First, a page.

We are fortunate to have a group of amazing dairy-farming friends who understand the challenges and positives of farming. We are quick to celebrate each other’s successes, but even faster to band together and support each other in challenging times, whether personal or farm related.

In the spirit of these profiles helping others, can you share a mistake you made but that taught you something important?

One of my first years at Old Home Week, booking and confirming a chef for our daily food demonstrations didn’t get done. Somehow it was missed on my list.  I can remember sitting at my desk and my boss looked at me in complete disbelief; we were a week away from our event and I had missed a huge portion of the programming.  I’m sure I had thoughts in my mind that I was going to be fired on the spot, and I’m sure I could have lied to him or come up with an excuse, but it was a matter of fessing up that it got missed and then working through the solution. If you’re wrong, just admit it and move on. It’s not worth the time and effort to create elaborate excuses. I think my job has definitely made me a straight shooter. I’ll tell you like it is and then move on! I definitely expect this of my staff, friends and even my kids!  Just tell me what went wrong and then let’s work together to fix it!

What’s the most burning question for you right now in your career?

For me right now, it’s getting the work/life balance figured out!  With kids in school, the summer months have become more important in terms of family time, but that is my busiest time at work.  In fact, each August I send the kids to my parents in Nova Scotia for two weeks, so I don’t have responsibilities at home. Having last summer off on maternity leave made me realize how much I miss out with my kids by working hard in the summer, and how little time I was spending on the beaches of PEI! My kids will only be this age once, and I am leaning toward stepping back a bit at work and letting someone else take the lead. It’s not an easy decision and there are lots of pros and cons to consider.

What do you think is the most important topic in agriculture right now?

With consumers being removed from agriculture production, the challenges of promoting food has become incredibly challenging. Terms like GMO’s, organic, natural, grass fed, hormone free, family farm, factory farms, and the list goes on are being used as marketing tools by companies and businesses to sell.  Even more challenging is how farmers speak about other farmers. Too often we see one side boost themselves up by insulting and degrading another form of production. It drives me nuts to have negative generalizations made about one production technique in an attempt to have the other look superior.  While consumers try to wade through the marketing terms, how can we as primary producers help the situation? We should be educating on how we produce our products and not bringing down those who do so differently. I guess I just wish we could all be friends, we could see the positives in others’ actions and we could work together to educate consumers on buying local and most importantly Canadian products.  Maybe it’s too much to wish for, but arguing amongst ourselves doesn’t help the consumer, and we need to please those who consume our products!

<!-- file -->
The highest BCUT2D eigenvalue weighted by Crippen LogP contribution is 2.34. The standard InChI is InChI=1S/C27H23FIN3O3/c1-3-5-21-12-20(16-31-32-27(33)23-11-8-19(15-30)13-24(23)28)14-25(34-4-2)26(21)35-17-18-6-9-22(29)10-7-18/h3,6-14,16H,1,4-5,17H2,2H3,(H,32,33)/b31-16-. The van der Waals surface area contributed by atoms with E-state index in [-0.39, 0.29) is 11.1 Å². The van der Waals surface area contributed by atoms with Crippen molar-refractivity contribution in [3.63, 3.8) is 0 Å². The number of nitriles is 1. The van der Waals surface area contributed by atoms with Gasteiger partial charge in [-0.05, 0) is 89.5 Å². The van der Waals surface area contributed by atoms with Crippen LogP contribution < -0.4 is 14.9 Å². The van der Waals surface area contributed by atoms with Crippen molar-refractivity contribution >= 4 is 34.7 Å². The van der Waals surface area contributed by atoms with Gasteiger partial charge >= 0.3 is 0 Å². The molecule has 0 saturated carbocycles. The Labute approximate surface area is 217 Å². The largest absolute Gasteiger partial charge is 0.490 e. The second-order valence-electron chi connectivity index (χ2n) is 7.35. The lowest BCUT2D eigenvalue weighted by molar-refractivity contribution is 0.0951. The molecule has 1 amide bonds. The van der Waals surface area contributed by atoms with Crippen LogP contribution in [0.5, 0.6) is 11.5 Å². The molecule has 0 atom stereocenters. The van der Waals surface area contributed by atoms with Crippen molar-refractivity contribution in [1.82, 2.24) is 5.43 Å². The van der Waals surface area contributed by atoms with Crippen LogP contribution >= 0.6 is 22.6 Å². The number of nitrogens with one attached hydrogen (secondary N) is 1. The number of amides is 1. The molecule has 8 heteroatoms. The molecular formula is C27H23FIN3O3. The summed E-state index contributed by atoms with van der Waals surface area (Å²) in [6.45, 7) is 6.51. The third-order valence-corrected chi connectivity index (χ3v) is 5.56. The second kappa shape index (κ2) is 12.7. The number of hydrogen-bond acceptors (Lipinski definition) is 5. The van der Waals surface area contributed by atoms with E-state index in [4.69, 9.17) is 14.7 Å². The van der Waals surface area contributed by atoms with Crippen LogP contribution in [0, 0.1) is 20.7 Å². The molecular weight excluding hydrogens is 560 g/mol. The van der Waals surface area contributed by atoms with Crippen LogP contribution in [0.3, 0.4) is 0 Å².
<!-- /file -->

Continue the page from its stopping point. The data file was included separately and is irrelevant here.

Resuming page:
If you know of a woman whom you think would be a great person to profile, please send your suggestions to Stephanie Craig via email (contact.scraig@gmail.com)

Finding a happy ending on the farm – Brianne Brown

 Brianne Brown didn’t picture her life to turn out as it did but she loves it all the same

By Courtney Denard

“My life would make a really good movie,” Brianne Brown told me over the phone during our two-hour interview that felt more like a conversation with an old friend.

We both laughed at her remark but after hearing her story, I have to say I tend to agree.

Brianne was born and raised on her family’s dairy farm in Shelburne. She was the oldest of three children and in love with the farm from a very early age.

She was active in 4-H and went to the University of Guelph to study agriculture science. She married her college sweetheart, Chris Brown, another born and bred dairy farmer, shortly after they graduated in 2003.

The plan was for Brianne and Chris to return to Shelburne and work alongside Brianne’s father and uncle at Beslea Farms and live out their dreams of farming and raising a family together.

This should have been the part in the story where the newlyweds lived happily ever after but real life doesn’t always turn out that way.

In 2006, Brianne says “a major family shake up” destroyed her world as she knew it.

Her father, whom she loved and adored, unexpectedly made the decision to leave the family. Brianne, Chris, and her uncle were left to run the farm.

Brianne says she got real tough and pushed forward even though she was devastated.

Two years later Brianne and Chris amicably split from her uncle and the young couple started farming on their own.

“We were 28 years old with two young children and millions of dollars in debt. Never in a million years did we think that would happen,” the farmer says.

Another blow came in 2011 when developers placed an offer on Brianne’s uncle’s dairy farm, which the couple was still renting as part of the separation agreement.

With no clue on how to move forward, Brianne says it was a piece of advice from their accountant that presented some direction.

“He asked us ‘do you want to dairy farm or do you want to live where you grew up?’ In the end we wanted to milk cows so we started looking for farms east of Shelburne,” she says.

Brianne and Chris put an offer on a farm in Yarker on June 1, 2011. Their farm in Shelburne didn’t sell until that August and Brianne gave birth to their fifth baby that September.